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Writing Magazine

Writing Magazine August 2020

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The saying goes that “everyone has a story in them” and it’s the mission of Writing Magazine to help you get yours out. Brought to you by real experts who know what it takes to improve your writing or get published, this monthly magazine is a must-have for all writers. Whether you write fiction, poetry, drama, children’s books, non-fiction or anything else, each issue features tips, practical exercises and real-life advice, that will not only help you get all that creativity onto the paper but also, get your name and profile out into the industry. With writing masterclasses from professionals, industry news, events listings, competitions where you can submit your work for fantastic prizes and real paid writing opportunities, Writing Magazine has everything you need to hone and improve your talents.

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United Kingdom
Warners Group Publications Plc
12 Issues

in this issue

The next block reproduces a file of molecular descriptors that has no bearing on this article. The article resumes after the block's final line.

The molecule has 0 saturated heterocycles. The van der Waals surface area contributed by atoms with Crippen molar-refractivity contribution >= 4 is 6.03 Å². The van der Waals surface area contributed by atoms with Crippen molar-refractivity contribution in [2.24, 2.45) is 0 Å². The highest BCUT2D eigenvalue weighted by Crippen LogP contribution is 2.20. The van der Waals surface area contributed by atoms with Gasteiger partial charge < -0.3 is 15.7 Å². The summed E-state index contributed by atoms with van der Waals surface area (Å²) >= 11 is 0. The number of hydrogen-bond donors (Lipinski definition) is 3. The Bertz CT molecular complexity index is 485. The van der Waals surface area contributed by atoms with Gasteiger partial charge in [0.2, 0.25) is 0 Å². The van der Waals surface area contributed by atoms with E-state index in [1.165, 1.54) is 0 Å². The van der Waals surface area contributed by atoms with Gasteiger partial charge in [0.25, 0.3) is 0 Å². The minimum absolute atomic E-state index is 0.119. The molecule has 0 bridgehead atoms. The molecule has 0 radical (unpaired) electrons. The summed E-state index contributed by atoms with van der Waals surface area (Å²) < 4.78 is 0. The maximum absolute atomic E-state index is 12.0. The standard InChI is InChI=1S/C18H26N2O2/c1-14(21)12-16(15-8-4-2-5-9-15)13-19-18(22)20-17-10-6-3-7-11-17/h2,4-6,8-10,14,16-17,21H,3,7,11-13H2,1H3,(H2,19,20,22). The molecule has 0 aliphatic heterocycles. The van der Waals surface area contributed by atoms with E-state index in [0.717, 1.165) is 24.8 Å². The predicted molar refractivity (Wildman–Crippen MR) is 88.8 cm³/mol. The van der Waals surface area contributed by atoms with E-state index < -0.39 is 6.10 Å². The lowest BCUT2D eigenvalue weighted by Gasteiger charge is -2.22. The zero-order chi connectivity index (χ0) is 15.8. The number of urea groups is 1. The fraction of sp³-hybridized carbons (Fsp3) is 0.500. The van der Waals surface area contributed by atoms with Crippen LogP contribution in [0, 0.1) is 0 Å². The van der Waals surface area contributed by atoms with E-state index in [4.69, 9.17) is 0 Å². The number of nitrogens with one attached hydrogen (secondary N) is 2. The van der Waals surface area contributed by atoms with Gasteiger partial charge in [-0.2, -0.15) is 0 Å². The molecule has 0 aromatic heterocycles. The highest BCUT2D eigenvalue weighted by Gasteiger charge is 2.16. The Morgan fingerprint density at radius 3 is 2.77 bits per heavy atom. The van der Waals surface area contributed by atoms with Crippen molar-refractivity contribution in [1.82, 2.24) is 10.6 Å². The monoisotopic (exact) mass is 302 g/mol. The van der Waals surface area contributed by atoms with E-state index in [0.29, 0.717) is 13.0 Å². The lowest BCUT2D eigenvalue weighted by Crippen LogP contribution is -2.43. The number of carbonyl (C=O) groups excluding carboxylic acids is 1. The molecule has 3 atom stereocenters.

1 min.
dear reader

Editor With Covid-19 hopefully in retreat and lockdown measures easing, we’re all starting to get back to business as usual, and WM is no different. It’s still too early to know about upcoming festivals and gatherings but, with slightly less panic in the air, perhaps you feel easier now about progressing with your work in progress or taking stock of this annus horribilis in your writing. With that in mind, we’re slightly shifting our print focus back towards the nuts and bolts of writing, with big features this month on dialogue, lots of help to get under the skin of your characters, advice from publishers on what they’re looking for at the moment, and all the usual news, ideas and encouragement. I hope you’re weathering the storm well and can see the…

5 min.
the world of writing

Lightspeed kidlit He might not be the only one attempting to make something out of lockdown but Canadian children’s author Eric Walters is certainly one of the most committed. His latest book, Don’t Stand So Close to Me, was conceived, written and published in just 41 days, reports Heather Camlot for Canada’s Quill & Quire, ‘with a focus on all things pandemic’. Eric was inspired by emails from readers, he said: ‘What I saw in these emails was a pattern of concern, anxiety, and uncertainty. These young people, their parents, and teachers were living through something that had no precedent. The sense of not knowing and feeling disconnected was palpable. I wanted to ground their experience in a narrative, help them understand they weren’t alone.’ His publishers, Orca, rushed through the entire publishing process…

7 min.
letters to the editor